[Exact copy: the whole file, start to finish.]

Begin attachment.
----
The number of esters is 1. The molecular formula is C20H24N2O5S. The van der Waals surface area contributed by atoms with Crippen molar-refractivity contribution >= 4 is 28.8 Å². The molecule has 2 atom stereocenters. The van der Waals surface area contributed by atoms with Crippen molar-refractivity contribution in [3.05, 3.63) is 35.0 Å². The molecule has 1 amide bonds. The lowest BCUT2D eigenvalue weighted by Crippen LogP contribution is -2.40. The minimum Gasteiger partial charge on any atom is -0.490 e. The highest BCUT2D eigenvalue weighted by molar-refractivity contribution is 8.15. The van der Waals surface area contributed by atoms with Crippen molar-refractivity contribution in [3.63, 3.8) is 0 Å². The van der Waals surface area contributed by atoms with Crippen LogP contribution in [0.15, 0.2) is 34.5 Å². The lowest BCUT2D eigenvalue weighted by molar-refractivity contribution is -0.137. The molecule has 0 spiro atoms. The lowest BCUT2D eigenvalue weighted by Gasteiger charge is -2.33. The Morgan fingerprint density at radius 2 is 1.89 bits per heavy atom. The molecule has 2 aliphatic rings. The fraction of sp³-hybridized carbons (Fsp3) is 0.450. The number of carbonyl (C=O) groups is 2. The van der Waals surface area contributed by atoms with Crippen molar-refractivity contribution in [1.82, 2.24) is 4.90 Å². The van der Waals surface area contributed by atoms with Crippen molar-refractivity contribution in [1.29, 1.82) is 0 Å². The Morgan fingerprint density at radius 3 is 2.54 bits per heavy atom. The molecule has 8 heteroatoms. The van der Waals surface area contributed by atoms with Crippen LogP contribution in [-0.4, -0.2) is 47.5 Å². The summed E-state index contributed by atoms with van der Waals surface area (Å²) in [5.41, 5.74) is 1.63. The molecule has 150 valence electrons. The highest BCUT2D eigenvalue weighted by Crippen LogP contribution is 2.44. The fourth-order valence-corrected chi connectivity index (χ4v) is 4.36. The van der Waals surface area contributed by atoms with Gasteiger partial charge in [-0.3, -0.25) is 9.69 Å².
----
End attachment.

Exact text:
The number of esters is 1. The molecular formula is C20H24N2O5S. The van der Waals surface area contributed by atoms with Crippen molar-refractivity contribution >= 4 is 28.8 Å². The molecule has 2 atom stereocenters. The van der Waals surface area contributed by atoms with Crippen molar-refractivity contribution in [3.05, 3.63) is 35.0 Å². The molecule has 1 amide bonds. The lowest BCUT2D eigenvalue weighted by Crippen LogP contribution is -2.40. The minimum Gasteiger partial charge on any atom is -0.490 e. The highest BCUT2D eigenvalue weighted by molar-refractivity contribution is 8.15. The van der Waals surface area contributed by atoms with Crippen molar-refractivity contribution in [3.63, 3.8) is 0 Å². The van der Waals surface area contributed by atoms with Crippen LogP contribution in [0.15, 0.2) is 34.5 Å². The lowest BCUT2D eigenvalue weighted by molar-refractivity contribution is -0.137. The molecule has 0 spiro atoms. The lowest BCUT2D eigenvalue weighted by Gasteiger charge is -2.33. The Morgan fingerprint density at radius 2 is 1.89 bits per heavy atom. The molecule has 2 aliphatic rings. The fraction of sp³-hybridized carbons (Fsp3) is 0.450. The number of carbonyl (C=O) groups is 2. The van der Waals surface area contributed by atoms with Crippen molar-refractivity contribution in [1.82, 2.24) is 4.90 Å². The van der Waals surface area contributed by atoms with Crippen molar-refractivity contribution in [1.29, 1.82) is 0 Å². The Morgan fingerprint density at radius 3 is 2.54 bits per heavy atom. The molecule has 8 heteroatoms. The van der Waals surface area contributed by atoms with Crippen LogP contribution in [-0.4, -0.2) is 47.5 Å². The summed E-state index contributed by atoms with van der Waals surface area (Å²) in [5.41, 5.74) is 1.63. The molecule has 150 valence electrons. The highest BCUT2D eigenvalue weighted by Crippen LogP contribution is 2.44. The fourth-order valence-corrected chi connectivity index (χ4v) is 4.36. The van der Waals surface area contributed by atoms with Gasteiger partial charge in [-0.3, -0.25) is 9.69 Å².